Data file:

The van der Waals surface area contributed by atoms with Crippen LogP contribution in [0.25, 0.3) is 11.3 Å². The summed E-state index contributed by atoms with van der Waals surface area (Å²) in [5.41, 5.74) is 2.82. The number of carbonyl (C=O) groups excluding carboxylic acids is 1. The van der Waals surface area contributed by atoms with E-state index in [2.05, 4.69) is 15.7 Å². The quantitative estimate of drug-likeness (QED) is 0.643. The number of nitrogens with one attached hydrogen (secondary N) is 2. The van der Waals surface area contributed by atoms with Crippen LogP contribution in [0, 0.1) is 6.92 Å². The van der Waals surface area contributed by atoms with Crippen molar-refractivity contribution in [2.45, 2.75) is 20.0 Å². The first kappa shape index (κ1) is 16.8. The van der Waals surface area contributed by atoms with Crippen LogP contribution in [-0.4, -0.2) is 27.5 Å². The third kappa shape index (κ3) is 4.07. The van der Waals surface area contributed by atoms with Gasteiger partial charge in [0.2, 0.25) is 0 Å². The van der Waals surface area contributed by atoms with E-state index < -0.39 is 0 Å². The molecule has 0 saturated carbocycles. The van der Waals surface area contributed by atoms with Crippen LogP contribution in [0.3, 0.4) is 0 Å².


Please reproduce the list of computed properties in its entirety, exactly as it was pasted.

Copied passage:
The van der Waals surface area contributed by atoms with Crippen LogP contribution in [0.25, 0.3) is 11.3 Å². The summed E-state index contributed by atoms with van der Waals surface area (Å²) in [5.41, 5.74) is 2.82. The number of carbonyl (C=O) groups excluding carboxylic acids is 1. The van der Waals surface area contributed by atoms with E-state index in [2.05, 4.69) is 15.7 Å². The quantitative estimate of drug-likeness (QED) is 0.643. The number of nitrogens with one attached hydrogen (secondary N) is 2. The van der Waals surface area contributed by atoms with Crippen LogP contribution in [0, 0.1) is 6.92 Å². The van der Waals surface area contributed by atoms with Crippen molar-refractivity contribution in [2.45, 2.75) is 20.0 Å². The first kappa shape index (κ1) is 16.8. The van der Waals surface area contributed by atoms with Crippen LogP contribution in [-0.4, -0.2) is 27.5 Å². The third kappa shape index (κ3) is 4.07. The van der Waals surface area contributed by atoms with Gasteiger partial charge in [0.2, 0.25) is 0 Å². The van der Waals surface area contributed by atoms with E-state index < -0.39 is 0 Å². The molecule has 0 saturated carbocycles. The van der Waals surface area contributed by atoms with Crippen LogP contribution in [0.3, 0.4) is 0 Å².